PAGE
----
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Case Reports in Medicine
Volume 2013 (2013), Article ID 354507, 5 pages
Successful Treatment of Mediastinal Unicentric Castleman’s Disease Using Video-Assisted Thoracoscopic Surgery with Preoperative Embolization
1Department of Respiratory Medicine, The University of Tokyo Hospital, Hongo 7-3-1, Bunkyo-ku, Tokyo 113-8655, Japan
2Department of Clinical Laboratory, The University of Tokyo Hospital, Hongo 7-3-1, Bunkyo-ku, Tokyo 113-8655, Japan
3Department of Pathology, The University of Tokyo Hospital, Hongo 7-3-1, Bunkyo-ku, Tokyo 113-8655, Japan
4Department of Radiology, The University of Tokyo Hospital, Hongo 7-3-1, Bunkyo-ku, Tokyo 113-8655, Japan
5Department of Cardiothoracic Surgery, The University of Tokyo Hospital, Hongo 7-3-1, Bunkyo-ku, Tokyo 113-8655, Japan
Received 1 August 2013; Revised 15 September 2013; Accepted 16 September 2013
Academic Editor: Liang Kung Chen
Copyright © 2013 Yosuke Amano et al. This is an open access article distributed under the Creative Commons Attribution License, which permits unrestricted use, distribution, and reproduction in any medium, provided the original work is properly cited.
Unicentric Castleman’s disease is a rare, benign lymphoproliferative disorder that is curable with surgical resection. However, significant bleeding often occurs during surgery because of tumor hypervascularity. We herein present a case of hyaline-vascular-type mediastinal unicentric Castleman’s disease, successfully resected using video-assisted thoracoscopic surgery with preoperative embolization. In the present case, tumor hypervascularity and feeding vessels were revealed by computed tomography (CT), which led us to perform preoperative angiography and embolization to the tumor feeding arteries to reduce intraoperative bleeding. Castleman’s disease should be considered in the differential diagnosis of hypervascular mediastinal tumors. Tumor vascularity should be assessed prior to surgery, and preoperative embolization should be considered.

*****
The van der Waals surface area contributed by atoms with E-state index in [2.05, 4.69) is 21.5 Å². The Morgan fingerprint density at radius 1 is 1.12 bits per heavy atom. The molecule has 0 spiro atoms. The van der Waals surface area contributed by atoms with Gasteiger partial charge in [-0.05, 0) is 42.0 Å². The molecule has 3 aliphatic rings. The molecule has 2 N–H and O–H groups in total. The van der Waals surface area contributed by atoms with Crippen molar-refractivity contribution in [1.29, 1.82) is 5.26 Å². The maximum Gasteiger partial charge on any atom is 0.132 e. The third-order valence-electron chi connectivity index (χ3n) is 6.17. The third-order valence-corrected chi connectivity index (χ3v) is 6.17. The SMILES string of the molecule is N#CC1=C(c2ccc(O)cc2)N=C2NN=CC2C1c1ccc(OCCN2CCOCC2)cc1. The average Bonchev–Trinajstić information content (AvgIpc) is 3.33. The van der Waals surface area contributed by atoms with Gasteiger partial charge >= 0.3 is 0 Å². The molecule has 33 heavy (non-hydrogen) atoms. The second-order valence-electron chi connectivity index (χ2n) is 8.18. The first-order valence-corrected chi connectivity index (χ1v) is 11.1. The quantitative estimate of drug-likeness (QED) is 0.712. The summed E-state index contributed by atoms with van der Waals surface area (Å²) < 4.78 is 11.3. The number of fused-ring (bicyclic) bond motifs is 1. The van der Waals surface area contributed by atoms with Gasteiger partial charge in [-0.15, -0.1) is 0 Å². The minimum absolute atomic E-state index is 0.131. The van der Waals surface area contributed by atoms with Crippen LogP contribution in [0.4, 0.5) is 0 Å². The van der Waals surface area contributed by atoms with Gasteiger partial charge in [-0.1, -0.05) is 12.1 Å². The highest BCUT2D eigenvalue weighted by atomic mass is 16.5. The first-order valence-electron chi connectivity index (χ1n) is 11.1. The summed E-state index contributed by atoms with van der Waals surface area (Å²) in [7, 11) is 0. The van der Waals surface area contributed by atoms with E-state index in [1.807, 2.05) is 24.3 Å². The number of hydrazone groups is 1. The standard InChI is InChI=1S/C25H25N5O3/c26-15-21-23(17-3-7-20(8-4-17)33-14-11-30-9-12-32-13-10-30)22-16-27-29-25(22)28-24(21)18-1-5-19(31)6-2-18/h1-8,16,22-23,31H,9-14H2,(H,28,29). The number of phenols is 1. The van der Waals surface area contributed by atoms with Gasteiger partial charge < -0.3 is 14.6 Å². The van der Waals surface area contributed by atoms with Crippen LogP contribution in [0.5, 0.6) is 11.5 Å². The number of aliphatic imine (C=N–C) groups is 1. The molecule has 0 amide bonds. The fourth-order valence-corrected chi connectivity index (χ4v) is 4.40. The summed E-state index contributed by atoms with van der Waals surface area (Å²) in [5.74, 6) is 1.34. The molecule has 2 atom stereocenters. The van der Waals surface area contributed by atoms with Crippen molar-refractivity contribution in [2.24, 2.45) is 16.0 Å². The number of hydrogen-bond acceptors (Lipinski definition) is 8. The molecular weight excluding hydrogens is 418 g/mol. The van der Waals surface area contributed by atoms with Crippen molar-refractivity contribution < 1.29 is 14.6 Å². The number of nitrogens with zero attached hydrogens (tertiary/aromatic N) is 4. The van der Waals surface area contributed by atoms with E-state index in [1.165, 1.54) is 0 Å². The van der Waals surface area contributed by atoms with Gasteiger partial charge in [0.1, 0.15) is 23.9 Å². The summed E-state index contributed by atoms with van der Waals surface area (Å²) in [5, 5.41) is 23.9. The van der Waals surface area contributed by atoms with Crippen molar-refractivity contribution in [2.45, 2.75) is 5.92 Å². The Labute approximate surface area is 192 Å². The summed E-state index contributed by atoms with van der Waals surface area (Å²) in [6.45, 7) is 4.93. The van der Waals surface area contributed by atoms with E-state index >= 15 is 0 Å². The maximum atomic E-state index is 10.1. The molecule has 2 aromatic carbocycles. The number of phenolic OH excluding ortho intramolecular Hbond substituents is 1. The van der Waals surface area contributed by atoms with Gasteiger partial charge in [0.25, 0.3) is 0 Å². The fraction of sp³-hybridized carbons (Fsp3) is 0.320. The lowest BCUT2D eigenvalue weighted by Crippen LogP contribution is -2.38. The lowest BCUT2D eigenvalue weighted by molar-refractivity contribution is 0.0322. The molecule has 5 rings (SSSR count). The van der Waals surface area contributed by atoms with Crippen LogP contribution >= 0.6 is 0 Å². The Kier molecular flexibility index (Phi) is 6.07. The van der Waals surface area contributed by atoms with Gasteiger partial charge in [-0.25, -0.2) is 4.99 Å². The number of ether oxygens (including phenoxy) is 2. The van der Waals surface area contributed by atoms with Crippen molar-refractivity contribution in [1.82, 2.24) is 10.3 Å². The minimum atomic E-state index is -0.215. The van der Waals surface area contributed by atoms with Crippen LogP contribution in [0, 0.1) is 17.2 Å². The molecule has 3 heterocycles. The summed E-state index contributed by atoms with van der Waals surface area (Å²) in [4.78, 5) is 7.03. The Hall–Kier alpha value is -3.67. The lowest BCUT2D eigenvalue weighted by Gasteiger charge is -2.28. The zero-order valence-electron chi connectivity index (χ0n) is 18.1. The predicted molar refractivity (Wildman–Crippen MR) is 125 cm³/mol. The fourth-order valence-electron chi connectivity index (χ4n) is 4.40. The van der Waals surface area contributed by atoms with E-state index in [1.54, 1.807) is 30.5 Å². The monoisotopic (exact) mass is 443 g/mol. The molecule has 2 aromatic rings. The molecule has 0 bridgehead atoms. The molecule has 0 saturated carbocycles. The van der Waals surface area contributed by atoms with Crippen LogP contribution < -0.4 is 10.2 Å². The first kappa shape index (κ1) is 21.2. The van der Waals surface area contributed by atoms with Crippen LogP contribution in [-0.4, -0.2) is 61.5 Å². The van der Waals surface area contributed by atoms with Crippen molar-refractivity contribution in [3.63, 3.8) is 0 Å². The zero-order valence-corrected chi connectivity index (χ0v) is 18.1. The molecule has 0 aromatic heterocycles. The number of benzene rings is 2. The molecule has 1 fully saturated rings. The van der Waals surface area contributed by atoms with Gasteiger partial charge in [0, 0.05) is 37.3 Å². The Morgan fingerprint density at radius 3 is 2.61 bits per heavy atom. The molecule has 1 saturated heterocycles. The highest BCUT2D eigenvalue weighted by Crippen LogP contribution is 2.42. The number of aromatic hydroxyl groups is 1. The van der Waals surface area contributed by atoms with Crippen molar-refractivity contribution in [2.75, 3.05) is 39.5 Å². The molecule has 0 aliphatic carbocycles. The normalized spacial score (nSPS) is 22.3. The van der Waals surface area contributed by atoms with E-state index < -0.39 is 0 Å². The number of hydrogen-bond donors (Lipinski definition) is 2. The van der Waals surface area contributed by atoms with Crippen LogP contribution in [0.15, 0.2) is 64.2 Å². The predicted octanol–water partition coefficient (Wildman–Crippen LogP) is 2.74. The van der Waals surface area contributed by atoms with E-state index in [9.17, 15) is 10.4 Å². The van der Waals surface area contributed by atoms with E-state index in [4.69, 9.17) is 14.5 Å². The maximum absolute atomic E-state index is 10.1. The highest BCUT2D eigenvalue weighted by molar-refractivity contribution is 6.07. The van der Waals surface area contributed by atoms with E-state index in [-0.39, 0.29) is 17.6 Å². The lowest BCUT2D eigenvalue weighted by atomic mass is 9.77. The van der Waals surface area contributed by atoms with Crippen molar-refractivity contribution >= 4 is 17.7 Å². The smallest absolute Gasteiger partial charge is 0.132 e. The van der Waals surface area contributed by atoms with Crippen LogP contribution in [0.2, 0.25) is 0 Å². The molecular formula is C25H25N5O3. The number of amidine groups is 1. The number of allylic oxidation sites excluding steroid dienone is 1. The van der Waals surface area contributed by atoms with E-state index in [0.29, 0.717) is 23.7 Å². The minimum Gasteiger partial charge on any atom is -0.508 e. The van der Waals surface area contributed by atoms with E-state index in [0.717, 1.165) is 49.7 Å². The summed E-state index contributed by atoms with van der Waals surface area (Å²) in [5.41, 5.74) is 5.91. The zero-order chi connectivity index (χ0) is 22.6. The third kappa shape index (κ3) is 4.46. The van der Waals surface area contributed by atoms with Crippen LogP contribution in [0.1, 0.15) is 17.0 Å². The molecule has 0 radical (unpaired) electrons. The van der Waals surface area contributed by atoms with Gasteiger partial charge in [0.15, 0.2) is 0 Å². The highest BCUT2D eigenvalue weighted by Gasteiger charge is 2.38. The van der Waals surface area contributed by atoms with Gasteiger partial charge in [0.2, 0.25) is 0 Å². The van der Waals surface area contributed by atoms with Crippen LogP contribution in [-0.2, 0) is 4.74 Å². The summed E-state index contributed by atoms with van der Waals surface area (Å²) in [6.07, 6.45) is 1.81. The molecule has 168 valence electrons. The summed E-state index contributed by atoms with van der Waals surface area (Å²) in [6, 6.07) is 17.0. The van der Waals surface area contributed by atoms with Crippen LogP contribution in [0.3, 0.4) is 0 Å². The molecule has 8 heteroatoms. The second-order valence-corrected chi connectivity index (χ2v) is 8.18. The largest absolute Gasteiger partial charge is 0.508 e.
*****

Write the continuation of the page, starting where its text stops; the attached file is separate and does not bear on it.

Castleman’s disease is a rare, benign lymphoproliferative disorder that was first reported by Benjamin Castleman in 1954; the disease is characterized by the hyperplasia of lymphoid follicles and marked interfollicular capillary proliferation with endothelial hyperplasia, but without malignant findings . Castleman’s disease is classified histologically into hyaline-vascular type and plasma cell type  and is classified in terms of the extent of lymph node involvement into unicentric Castleman’s disease (UCD) and multicentric Castleman’s disease (MCD) . Surgical resection is almost always curative for UCD but is occasionally accompanied by significant intraoperative bleeding because of tumor hypervascularity. In this report, we describe a case of mediastinal Castleman’s disease that was treated with video-assisted thoracoscopic surgery (VATS) after preoperative embolization of the tumor feeding vessels, which reduced intraoperative bleeding. We also present a brief review of Castleman’s disease, placing special emphasis on the diagnosis and treatment of UCD.
2. Case Presentation